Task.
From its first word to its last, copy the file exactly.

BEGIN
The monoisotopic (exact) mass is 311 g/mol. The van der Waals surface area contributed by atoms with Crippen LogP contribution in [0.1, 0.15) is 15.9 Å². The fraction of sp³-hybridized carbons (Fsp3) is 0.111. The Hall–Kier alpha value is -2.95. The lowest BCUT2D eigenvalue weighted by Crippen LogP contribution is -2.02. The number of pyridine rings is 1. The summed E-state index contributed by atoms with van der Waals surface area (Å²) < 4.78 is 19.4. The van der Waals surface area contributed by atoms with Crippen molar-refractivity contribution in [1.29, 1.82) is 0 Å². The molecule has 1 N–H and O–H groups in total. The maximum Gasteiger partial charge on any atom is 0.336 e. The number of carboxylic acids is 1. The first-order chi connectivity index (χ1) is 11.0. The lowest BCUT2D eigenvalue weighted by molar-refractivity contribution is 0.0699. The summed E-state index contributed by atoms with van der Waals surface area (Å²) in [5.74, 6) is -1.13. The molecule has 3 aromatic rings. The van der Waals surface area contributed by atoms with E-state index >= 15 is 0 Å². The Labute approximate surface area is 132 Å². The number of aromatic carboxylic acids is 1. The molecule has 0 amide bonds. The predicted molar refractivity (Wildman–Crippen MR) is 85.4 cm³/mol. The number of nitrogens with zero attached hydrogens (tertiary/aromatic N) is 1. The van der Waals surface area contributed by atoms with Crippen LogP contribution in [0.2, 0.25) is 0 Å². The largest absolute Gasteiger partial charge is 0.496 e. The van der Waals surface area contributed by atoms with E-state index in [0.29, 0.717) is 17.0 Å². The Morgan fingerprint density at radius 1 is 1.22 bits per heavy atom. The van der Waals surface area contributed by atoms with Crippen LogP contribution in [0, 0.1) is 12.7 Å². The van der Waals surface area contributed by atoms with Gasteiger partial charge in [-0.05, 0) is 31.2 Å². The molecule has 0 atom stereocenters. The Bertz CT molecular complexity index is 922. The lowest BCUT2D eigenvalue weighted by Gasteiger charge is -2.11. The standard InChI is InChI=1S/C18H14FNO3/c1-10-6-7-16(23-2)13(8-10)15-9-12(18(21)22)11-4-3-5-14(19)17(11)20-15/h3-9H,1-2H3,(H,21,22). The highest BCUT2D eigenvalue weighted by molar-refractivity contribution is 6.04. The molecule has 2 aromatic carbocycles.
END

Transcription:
The monoisotopic (exact) mass is 311 g/mol. The van der Waals surface area contributed by atoms with Crippen LogP contribution in [0.1, 0.15) is 15.9 Å². The fraction of sp³-hybridized carbons (Fsp3) is 0.111. The Hall–Kier alpha value is -2.95. The lowest BCUT2D eigenvalue weighted by Crippen LogP contribution is -2.02. The number of pyridine rings is 1. The summed E-state index contributed by atoms with van der Waals surface area (Å²) < 4.78 is 19.4. The van der Waals surface area contributed by atoms with Crippen molar-refractivity contribution in [1.29, 1.82) is 0 Å². The molecule has 1 N–H and O–H groups in total. The maximum Gasteiger partial charge on any atom is 0.336 e. The number of carboxylic acids is 1. The first-order chi connectivity index (χ1) is 11.0. The lowest BCUT2D eigenvalue weighted by molar-refractivity contribution is 0.0699. The summed E-state index contributed by atoms with van der Waals surface area (Å²) in [5.74, 6) is -1.13. The molecule has 3 aromatic rings. The van der Waals surface area contributed by atoms with E-state index >= 15 is 0 Å². The Labute approximate surface area is 132 Å². The number of aromatic carboxylic acids is 1. The molecule has 0 amide bonds. The predicted molar refractivity (Wildman–Crippen MR) is 85.4 cm³/mol. The number of nitrogens with zero attached hydrogens (tertiary/aromatic N) is 1. The van der Waals surface area contributed by atoms with Crippen LogP contribution in [0.2, 0.25) is 0 Å². The largest absolute Gasteiger partial charge is 0.496 e. The van der Waals surface area contributed by atoms with E-state index in [0.29, 0.717) is 17.0 Å². The Morgan fingerprint density at radius 1 is 1.22 bits per heavy atom. The van der Waals surface area contributed by atoms with Crippen LogP contribution in [0, 0.1) is 12.7 Å². The van der Waals surface area contributed by atoms with Gasteiger partial charge in [-0.05, 0) is 31.2 Å². The molecule has 0 atom stereocenters. The Bertz CT molecular complexity index is 922. The lowest BCUT2D eigenvalue weighted by Gasteiger charge is -2.11. The standard InChI is InChI=1S/C18H14FNO3/c1-10-6-7-16(23-2)13(8-10)15-9-12(18(21)22)11-4-3-5-14(19)17(11)20-15/h3-9H,1-2H3,(H,21,22). The highest BCUT2D eigenvalue weighted by molar-refractivity contribution is 6.04. The molecule has 2 aromatic carbocycles.